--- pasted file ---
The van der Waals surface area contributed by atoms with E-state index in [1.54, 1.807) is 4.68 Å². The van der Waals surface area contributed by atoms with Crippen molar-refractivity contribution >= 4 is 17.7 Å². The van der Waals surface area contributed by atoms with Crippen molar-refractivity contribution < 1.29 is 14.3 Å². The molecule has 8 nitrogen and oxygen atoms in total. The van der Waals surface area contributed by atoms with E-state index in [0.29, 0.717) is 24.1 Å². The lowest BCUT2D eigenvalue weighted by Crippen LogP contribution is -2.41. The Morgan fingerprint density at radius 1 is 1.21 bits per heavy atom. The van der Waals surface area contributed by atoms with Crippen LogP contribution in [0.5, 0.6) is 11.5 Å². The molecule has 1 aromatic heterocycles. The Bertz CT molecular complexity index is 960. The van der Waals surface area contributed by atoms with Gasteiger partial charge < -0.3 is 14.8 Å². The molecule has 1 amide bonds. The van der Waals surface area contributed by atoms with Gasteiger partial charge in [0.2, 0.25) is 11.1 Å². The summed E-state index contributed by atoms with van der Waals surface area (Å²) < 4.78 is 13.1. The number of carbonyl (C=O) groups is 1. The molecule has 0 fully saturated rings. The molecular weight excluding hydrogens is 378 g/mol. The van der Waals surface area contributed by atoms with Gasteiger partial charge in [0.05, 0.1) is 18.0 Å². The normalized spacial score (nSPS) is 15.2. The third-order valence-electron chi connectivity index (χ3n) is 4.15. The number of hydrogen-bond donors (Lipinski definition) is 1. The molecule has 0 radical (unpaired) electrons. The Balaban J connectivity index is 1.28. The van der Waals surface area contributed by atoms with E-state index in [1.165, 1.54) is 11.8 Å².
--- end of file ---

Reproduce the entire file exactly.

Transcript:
The van der Waals surface area contributed by atoms with E-state index in [1.54, 1.807) is 4.68 Å². The van der Waals surface area contributed by atoms with Crippen molar-refractivity contribution >= 4 is 17.7 Å². The van der Waals surface area contributed by atoms with Crippen molar-refractivity contribution < 1.29 is 14.3 Å². The molecule has 8 nitrogen and oxygen atoms in total. The van der Waals surface area contributed by atoms with E-state index in [0.29, 0.717) is 24.1 Å². The lowest BCUT2D eigenvalue weighted by Crippen LogP contribution is -2.41. The Morgan fingerprint density at radius 1 is 1.21 bits per heavy atom. The van der Waals surface area contributed by atoms with Crippen LogP contribution in [0.5, 0.6) is 11.5 Å². The molecule has 1 aromatic heterocycles. The Bertz CT molecular complexity index is 960. The van der Waals surface area contributed by atoms with Gasteiger partial charge < -0.3 is 14.8 Å². The molecule has 1 amide bonds. The van der Waals surface area contributed by atoms with Gasteiger partial charge in [0.2, 0.25) is 11.1 Å². The summed E-state index contributed by atoms with van der Waals surface area (Å²) < 4.78 is 13.1. The number of carbonyl (C=O) groups is 1. The molecule has 0 fully saturated rings. The molecular weight excluding hydrogens is 378 g/mol. The van der Waals surface area contributed by atoms with Gasteiger partial charge in [0.05, 0.1) is 18.0 Å². The normalized spacial score (nSPS) is 15.2. The third-order valence-electron chi connectivity index (χ3n) is 4.15. The number of hydrogen-bond donors (Lipinski definition) is 1. The molecule has 0 radical (unpaired) electrons. The Balaban J connectivity index is 1.28. The van der Waals surface area contributed by atoms with E-state index in [1.165, 1.54) is 11.8 Å².